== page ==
Nevins says that it was well after The Cancer Letter reported Potti’s misrepresentation of his credentials that he started to lose confidence in his colleague. When he did look at the data—which would have had to happen after late 2010—he found manipulation.

“It became clear that there was no explanation other than there was a manipulation of the data, a manipulation of somebody’s credentials and manipulation of a lot of people’s trust,” Nevins says to 60 Minutes four full years after the Perez incident. “It simply couldn’t be random, it simply couldn’t be inadvertent. It had to have been based on the desire to make something work.”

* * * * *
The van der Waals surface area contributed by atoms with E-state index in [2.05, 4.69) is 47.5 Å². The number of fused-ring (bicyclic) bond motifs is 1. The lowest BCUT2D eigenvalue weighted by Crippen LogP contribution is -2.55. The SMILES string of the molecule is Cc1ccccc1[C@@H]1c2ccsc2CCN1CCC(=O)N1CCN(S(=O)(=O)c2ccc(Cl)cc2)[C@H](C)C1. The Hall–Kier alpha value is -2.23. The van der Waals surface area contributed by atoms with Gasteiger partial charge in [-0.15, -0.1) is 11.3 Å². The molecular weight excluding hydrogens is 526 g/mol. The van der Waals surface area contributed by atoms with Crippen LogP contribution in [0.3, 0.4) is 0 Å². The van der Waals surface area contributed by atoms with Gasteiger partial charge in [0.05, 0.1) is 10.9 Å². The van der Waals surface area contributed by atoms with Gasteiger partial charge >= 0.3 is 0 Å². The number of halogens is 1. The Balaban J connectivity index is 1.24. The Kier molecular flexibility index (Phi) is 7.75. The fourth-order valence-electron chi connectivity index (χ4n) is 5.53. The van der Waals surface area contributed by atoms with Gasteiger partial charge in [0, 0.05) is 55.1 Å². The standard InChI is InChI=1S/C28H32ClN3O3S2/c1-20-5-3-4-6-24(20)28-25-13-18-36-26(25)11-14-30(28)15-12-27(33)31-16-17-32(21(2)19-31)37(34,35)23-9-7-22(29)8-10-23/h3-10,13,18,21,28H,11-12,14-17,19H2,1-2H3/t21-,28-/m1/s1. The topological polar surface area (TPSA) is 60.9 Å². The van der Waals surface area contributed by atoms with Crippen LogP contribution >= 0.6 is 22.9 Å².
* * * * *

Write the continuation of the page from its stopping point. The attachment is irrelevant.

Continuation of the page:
The story does not mention the Perez incident, which is being reported here for the first time.


Limits on IOM Investigation

The Perez story didn’t come up in the IOM review of the case, either.

There was no interest in starting a police-style investigation. This is understandable, perhaps, because the committee had no lawyers and no investigators, and wasn’t ideally positioned to deal with issues of scientific misconduct.

NCI Director Harold Varmus, for example, said he was interested in high-level lessons that can be learned from the case, and the request for the IOM examination came from both NCI and Duke.

In July 2011, in a Q&A with The Cancer Letter, this reporter asked Varmus to explain how high-level lessons can be learned without a shoe-leather investigation: “As a former police beat reporter, I’m wondering to what extent it’s futile to try to derive a high-level lesson from something that’s pretty low level.”